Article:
Using a mower behind an all-terrain vehicle, Neil Bass, natural resource specialist, cuts a path along Heritage Trail while performing maintenance on the multi-use trail with a volunteer May 21 near Camp Miles. Photo by Prudence Siebert/Fort Leavenworth Lamp

Katie Peterson | Staff Writer

Fort Leavenworth’s Heritage Trail, near Camp Miles, is being prepared for multi-use purposes including running, mountain biking, hiking and horseback riding, thanks to the $3,800 National Environmental Education Foundation Grant the post received from the DoD Legacy Park Rx Awards.

Volunteers have been working on a 4.5-mile section of Heritage Trail in preparation of the 1908 Ultra Celebration Trail Run, a 19.08-hour, four-person relay event that was originally scheduled for April and has been rescheduled for Sept. 26. The significance of “1908” is that it was the year the Army Reserve was federally recognized. The trail, located by the Girl and Boy Scout camps, is multi-use for hikers, mountain bicyclists and horseback riders. Photo by Prudence Siebert/Fort Leavenworth Lamp


“The trail maintenance in general, it’s going to make it less muddy and more accessible,” said Neil Bass, Directorate of Public Works natural resources specialist. “(Mowing) will keep the insects at bay. There will be less ticks, less chiggers to get on you because the vegetation won’t be climbing up to your waist.”

Neil Bass, natural resource specialist, mows along Heritage Trail as volunteer retired Command Sgt. Maj. Scott Brannam walks ahead to remove limbs and other debris May 21 near Camp Miles. Photo by Prudence Siebert/Fort Leavenworth Lamp


Maintenance of the four-and-a-half-mile trail, which began in February, has included mowing, cutting down trees, clearing debris and distributing rock in boggy areas to help with erosion.


“It’s called trail armoring,” said retired Command Sgt. Maj. Scott Brannam, who has been one of the volunteers helping with the project. “(Rock) reduces the erosion that is caused from natural stuff.”

Neil Bass, natural resource specialist, mows along Heritage Trail as volunteer retired Command Sgt. Maj. Scott Brannam looks for obstacles such as fallen limbs to remove from the path while performing trail maintenance May 21 near Camp Miles. Photo by Prudence Siebert/Fort Leavenworth Lamp


The trail will also have 80 new trail markers, four compost toilets and wooden foot bridges for crossing drainage areas.


The path along Heritage Trail will be the site of the 1908 Ultra Celebration Trail Run Sept. 26-27, which was part of the reason why Fort Leavenworth was able to receive the NEEF grant, Bass said.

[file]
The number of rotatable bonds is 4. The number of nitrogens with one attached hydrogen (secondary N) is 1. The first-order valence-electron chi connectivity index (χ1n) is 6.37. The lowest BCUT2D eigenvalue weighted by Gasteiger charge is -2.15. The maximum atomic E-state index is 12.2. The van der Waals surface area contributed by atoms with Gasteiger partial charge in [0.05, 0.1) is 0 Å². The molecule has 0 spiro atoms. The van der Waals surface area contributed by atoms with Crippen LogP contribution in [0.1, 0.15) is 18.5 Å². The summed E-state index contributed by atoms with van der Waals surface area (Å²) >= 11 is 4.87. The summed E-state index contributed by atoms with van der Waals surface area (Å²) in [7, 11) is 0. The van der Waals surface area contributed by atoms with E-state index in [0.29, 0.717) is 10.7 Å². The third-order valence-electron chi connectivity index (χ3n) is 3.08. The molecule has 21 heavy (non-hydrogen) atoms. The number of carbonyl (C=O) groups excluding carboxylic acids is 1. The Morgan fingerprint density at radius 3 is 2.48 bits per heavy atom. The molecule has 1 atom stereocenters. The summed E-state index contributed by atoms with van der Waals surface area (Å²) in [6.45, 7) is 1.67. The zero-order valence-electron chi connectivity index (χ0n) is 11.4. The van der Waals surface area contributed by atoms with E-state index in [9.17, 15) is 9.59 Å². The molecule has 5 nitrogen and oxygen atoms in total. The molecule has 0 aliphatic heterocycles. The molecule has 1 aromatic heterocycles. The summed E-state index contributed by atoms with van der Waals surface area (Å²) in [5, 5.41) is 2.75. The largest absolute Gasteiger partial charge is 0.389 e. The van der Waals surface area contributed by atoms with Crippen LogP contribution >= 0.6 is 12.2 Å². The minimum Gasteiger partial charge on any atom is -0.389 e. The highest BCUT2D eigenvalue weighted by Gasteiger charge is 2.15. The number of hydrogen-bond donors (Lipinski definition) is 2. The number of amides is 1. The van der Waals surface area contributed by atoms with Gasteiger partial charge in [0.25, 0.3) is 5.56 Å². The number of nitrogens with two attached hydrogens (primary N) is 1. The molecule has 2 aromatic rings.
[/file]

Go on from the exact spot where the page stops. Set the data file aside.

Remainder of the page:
Neil Bass, natural resource specialist, followed by volunteer retired Command Sgt. Maj. Scott Brannam, walks by a section of muddy trail made more passable by rocks placed earlier by Brannam while working on trail maintenance and improvement projects May 21 near Camp Miles. Photo by Prudence Siebert/Fort Leavenworth Lamp


“As part of that (grant), you had to set up an event associated with it that was about getting people outside for health reasons or health benefits,” Bass said.


The 1908 run was originally scheduled for April 25-26 but was rescheduled because of COVID-19. The run challenges participants, either as singles or four-person teams, to run the four-and-a-half-mile loop as many times as they can in 19 hours, eight minutes. The event is meant to honor the 112th birthday of the Army Reserve, which was first recognized on April 23, 1908.

Trail maintenance volunteer retired Command Sgt. Maj. Scott Brannam talks about a section of muddy trail made more passable by rocks, one of the trail improvement projects he has helped with, on a section of Heritage Trail May 21 near Camp Miles. Photo by Prudence Siebert/Fort Leavenworth Lamp


Runners will begin at 2:24 p.m., or 1424 hours.


“Beginning the race at 1424 hours signifies when Congress passed Senate Bill 1424: ‘The Reserve medical officers in the corps could be ordered to active duty by the Secretary of War during times of emergency,’” said Col. Angel Liberg, Combined Arms Center Army Reserve Affairs assistant chief of staff. “The location being on Fort Leavenworth provides a great opportunity to introduce trail running to residents.

Using a mower behind an all-terrain vehicle, Neil Bass, natural resource specialist, cuts a path along Heritage Trail while performing maintenance on the multi-use trail with a volunteer May 21 near Camp Miles. Photo by Prudence Siebert/Fort Leavenworth Lamp


“The trail has many terrain features for trail runners to practice their skills,” she said. “It is a great place to explore nature with lots of plants and creatures to observe.”


To sign up for the run, visit https://ultrasignup.com/register.aspx?did=73831.

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